Regarding your advice on depending on a "work laptop" for personal use, I agree completely. Things like that change, and they tend to happen at inopportune times.

    Of course my math argument is symantics... I agree with your overall advice. If he can afford it, the better long-term solution is to fix it if he can afford it so he doesn't need a laptop later and be stuck with the iMac.
  8. Plett macrumors member


    Feb 16, 2016
    I must have missed something. the iMac is $1,879. how is he getting a $400 iMac? From the OP post it was a choice of $1475 or $1879.
  9. MacGizmo macrumors 65816


    Apr 27, 2003
    Because the difference between the two is $400 – so if he's going to spend $1475 either way, and $400 more gets him the iMac, then he is essentially spending $400 for an iMac, with the added benefit of it being brand new.
  10. Plett macrumors member


    Feb 16, 2016
    I see your logic but disagree with the argument.
  11. vkd macrumors 6502a


    Sep 10, 2012
    When I see these comments, which are far to frequent for my liking, I always remember who invented Fusion Drive technology. It was Apple. So, I logically think, would the inventors of this technology really be so stupid as to market products that are crippled by it? Again, the logical answer is, no, they would not. Then I pass my thoughts over the relative positions of the in-house Apple employee inventors and the laymen who comment and as it turns out, 100% of the time, I find the Apple inventors and thus their superior knowledge win the argument and I discard the layman comment as invalid.
  12. kschendel macrumors 6502a

    Dec 9, 2014
    I don't want to turn this thread into a fusion drive thread, as we have plenty of those, so I'll try to keep this short. I'm not saying the 1 Tb fusion is crippled; it's perfectly adequate for a lot of usages. It's an inexpensive way to get 1 Tb of storage, as SSD's at that level are either too expensive or are a lot slower than the SSD side of the 1 Tb fusion.

    The biggest problem with the Fusion in general and the 1 Tb version in particular is unpredictability. Any cache will have unpredictable response times depending on cache hits, and the Fusion is no exception. Given the fairly large disparity in speed between the SSD side and the HD side, response times can vary wildly. The small front-end SSD on the 1 Tb fusion aggravates the situation.

    Most people for whom the 1 Tb fusion is appropriate aren't asking questions on this forum about what they should buy. The OP in particular had a 1 Tb SSD in his MBP, and that particular SSD is *extremely* fast. Going from that storage to a 1 Tb fusion is a recipe for dissatisfaction, IMO.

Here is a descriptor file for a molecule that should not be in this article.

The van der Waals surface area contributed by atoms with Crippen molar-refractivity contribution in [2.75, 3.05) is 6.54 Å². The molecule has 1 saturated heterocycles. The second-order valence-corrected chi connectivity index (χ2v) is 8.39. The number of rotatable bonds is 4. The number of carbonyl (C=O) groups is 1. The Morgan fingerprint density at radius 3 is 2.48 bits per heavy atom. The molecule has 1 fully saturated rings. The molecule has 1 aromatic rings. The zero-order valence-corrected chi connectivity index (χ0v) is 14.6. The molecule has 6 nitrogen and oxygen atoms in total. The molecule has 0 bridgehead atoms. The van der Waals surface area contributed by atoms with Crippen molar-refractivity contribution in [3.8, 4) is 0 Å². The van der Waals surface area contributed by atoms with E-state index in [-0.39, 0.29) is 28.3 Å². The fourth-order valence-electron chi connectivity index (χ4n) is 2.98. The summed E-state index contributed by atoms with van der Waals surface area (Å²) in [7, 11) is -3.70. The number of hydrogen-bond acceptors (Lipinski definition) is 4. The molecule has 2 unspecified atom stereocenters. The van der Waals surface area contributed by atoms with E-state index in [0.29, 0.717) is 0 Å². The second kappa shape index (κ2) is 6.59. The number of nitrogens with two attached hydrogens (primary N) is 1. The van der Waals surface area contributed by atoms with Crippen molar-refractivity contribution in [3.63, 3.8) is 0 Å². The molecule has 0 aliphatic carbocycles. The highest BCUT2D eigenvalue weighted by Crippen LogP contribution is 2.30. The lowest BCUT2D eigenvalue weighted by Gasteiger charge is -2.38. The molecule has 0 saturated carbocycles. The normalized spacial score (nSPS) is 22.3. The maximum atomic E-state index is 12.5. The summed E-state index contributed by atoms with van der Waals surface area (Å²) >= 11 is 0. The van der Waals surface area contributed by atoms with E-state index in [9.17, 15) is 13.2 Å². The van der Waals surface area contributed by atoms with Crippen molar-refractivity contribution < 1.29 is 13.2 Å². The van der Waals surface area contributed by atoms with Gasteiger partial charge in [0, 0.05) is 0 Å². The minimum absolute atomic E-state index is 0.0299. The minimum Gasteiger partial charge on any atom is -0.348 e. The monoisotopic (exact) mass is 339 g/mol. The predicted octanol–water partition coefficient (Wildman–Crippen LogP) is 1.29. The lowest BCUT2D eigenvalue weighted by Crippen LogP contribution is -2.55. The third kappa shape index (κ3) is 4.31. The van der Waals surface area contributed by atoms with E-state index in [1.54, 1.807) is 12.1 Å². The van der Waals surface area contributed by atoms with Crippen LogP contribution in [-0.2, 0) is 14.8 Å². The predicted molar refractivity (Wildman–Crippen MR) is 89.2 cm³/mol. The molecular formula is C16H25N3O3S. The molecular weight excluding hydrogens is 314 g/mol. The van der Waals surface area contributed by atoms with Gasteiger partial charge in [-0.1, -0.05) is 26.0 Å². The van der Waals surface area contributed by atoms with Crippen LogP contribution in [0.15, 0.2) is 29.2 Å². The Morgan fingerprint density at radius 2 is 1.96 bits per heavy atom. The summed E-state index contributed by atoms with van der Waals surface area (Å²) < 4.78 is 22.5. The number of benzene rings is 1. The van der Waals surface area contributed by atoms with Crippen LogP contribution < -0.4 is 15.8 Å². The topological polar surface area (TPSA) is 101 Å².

BTW, while I don't pretend to know the details of how the Fusion drive caches, I'm hardly a stranger to these things; I used and tuned Solaris's cachefs a decade ago, and the Fusion is just another cachefs in a different context.
  13. Tech198 macrumors G5

    Mar 21, 2011
    Australia, Perth
    If TouchBar is you main thing you use, then i wouldn't buy a new mac just because its about the same price, unless u don't like your current Mac..

    Since Touchbar is not a requirement to use anything, I wouldn't worry about it.... It just more of a convenience, and paying that much to satisfy a convenience is allot of money 'just because.'

    You could get it done over time if it really mattered,, there is no rush since the Mac is still usable...Touch bar or no Touchbar.
  14. vkd macrumors 6502a


    Sep 10, 2012
    Delayed write etc. are part of the tech so no problem with cache hits or response times. Just trust the tech. I and millions of others are using Fusion Drives on iMacs for years now with no problems and we are satisfied. I speak for others because we don't see them complaining, the only ones who complain are those who don't actually use FDs.
  15. kschendel macrumors 6502a

    Dec 9, 2014
    Words fail me, so I'll stop here and refer anyone who is interested in the subject to any of the other threads discussing the topic. (I will also note that "vkd" is using a front-side SSD that's about the same size as Apple's 2 Tb Fusion, significantly larger than the stock 1 Tb fusion front-side which is 28 or 32 Gb depending on vintage.)
  16. Sedulous macrumors 68020


    Dec 10, 2002
    Unauthorized repair such as Rossmann Group is $300.
  17. vkd macrumors 6502a


    Sep 10, 2012
    I am quite willing to install a 28 or 32 Gb SSD in place of the one presently in there, if someone is willing to provide it. Bottom line is, I trust the calculations made by the inventors, as I said above more elaborately.
  18. oldtime macrumors 6502

    Nov 27, 2007
    I wouldn't shell out that much for repairs. Either find a 3rd party repair shop with a good rep or get that iMac with an SSD.
  19. ocnitsa macrumors 6502

    Jan 24, 2011
    I agree with those that wouldn't repair. Sell it on ebay as is listed as having water damage and fully describe the lack of functionality. I bet you'll get at least 400 dollars for it. Use that money and what you would have budgeted anyway for the new or refurb iMac or Macbook Pro. You'll get a new warranty that protects your system. Like others have stated, I'd do some research on fusion drives related to your usage. As a gamer, for example, I'd prefer a vanilla SSD.